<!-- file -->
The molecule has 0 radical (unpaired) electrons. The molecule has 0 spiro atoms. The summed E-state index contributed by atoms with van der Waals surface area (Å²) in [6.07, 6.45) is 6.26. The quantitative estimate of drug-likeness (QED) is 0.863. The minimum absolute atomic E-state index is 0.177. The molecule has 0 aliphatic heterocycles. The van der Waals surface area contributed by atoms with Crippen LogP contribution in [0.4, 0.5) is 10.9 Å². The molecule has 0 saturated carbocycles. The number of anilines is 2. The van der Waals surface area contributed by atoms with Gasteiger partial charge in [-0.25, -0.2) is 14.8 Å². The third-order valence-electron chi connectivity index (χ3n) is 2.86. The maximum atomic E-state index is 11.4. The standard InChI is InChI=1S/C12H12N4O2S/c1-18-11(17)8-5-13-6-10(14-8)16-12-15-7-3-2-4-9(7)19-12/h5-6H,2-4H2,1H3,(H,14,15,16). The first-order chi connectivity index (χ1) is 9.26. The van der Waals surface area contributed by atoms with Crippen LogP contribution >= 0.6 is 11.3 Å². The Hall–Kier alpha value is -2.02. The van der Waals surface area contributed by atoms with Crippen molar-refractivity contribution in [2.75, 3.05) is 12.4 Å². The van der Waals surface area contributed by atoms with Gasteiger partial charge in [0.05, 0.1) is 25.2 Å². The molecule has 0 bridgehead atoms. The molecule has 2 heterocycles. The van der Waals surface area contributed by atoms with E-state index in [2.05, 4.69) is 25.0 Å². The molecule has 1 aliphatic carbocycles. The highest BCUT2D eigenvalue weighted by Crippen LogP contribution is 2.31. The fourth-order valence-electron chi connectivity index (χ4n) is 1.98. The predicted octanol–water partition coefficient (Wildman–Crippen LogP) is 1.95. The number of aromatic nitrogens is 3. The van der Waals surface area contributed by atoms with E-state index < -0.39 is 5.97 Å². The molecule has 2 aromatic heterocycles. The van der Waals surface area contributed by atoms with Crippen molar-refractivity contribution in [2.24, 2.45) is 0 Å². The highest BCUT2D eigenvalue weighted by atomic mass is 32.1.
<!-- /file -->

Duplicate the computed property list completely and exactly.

The molecule has 0 radical (unpaired) electrons. The molecule has 0 spiro atoms. The summed E-state index contributed by atoms with van der Waals surface area (Å²) in [6.07, 6.45) is 6.26. The quantitative estimate of drug-likeness (QED) is 0.863. The minimum absolute atomic E-state index is 0.177. The molecule has 0 aliphatic heterocycles. The van der Waals surface area contributed by atoms with Crippen LogP contribution in [0.4, 0.5) is 10.9 Å². The molecule has 0 saturated carbocycles. The number of anilines is 2. The van der Waals surface area contributed by atoms with Gasteiger partial charge in [-0.25, -0.2) is 14.8 Å². The third-order valence-electron chi connectivity index (χ3n) is 2.86. The maximum atomic E-state index is 11.4. The standard InChI is InChI=1S/C12H12N4O2S/c1-18-11(17)8-5-13-6-10(14-8)16-12-15-7-3-2-4-9(7)19-12/h5-6H,2-4H2,1H3,(H,14,15,16). The first-order chi connectivity index (χ1) is 9.26. The van der Waals surface area contributed by atoms with Crippen LogP contribution >= 0.6 is 11.3 Å². The Hall–Kier alpha value is -2.02. The van der Waals surface area contributed by atoms with Crippen molar-refractivity contribution in [2.75, 3.05) is 12.4 Å². The van der Waals surface area contributed by atoms with Gasteiger partial charge in [0.05, 0.1) is 25.2 Å². The molecule has 0 bridgehead atoms. The molecule has 2 heterocycles. The van der Waals surface area contributed by atoms with E-state index in [2.05, 4.69) is 25.0 Å². The molecule has 1 aliphatic carbocycles. The highest BCUT2D eigenvalue weighted by Crippen LogP contribution is 2.31. The fourth-order valence-electron chi connectivity index (χ4n) is 1.98. The predicted octanol–water partition coefficient (Wildman–Crippen LogP) is 1.95. The number of aromatic nitrogens is 3. The van der Waals surface area contributed by atoms with E-state index < -0.39 is 5.97 Å². The molecule has 2 aromatic heterocycles. The van der Waals surface area contributed by atoms with Crippen molar-refractivity contribution in [2.24, 2.45) is 0 Å². The highest BCUT2D eigenvalue weighted by atomic mass is 32.1.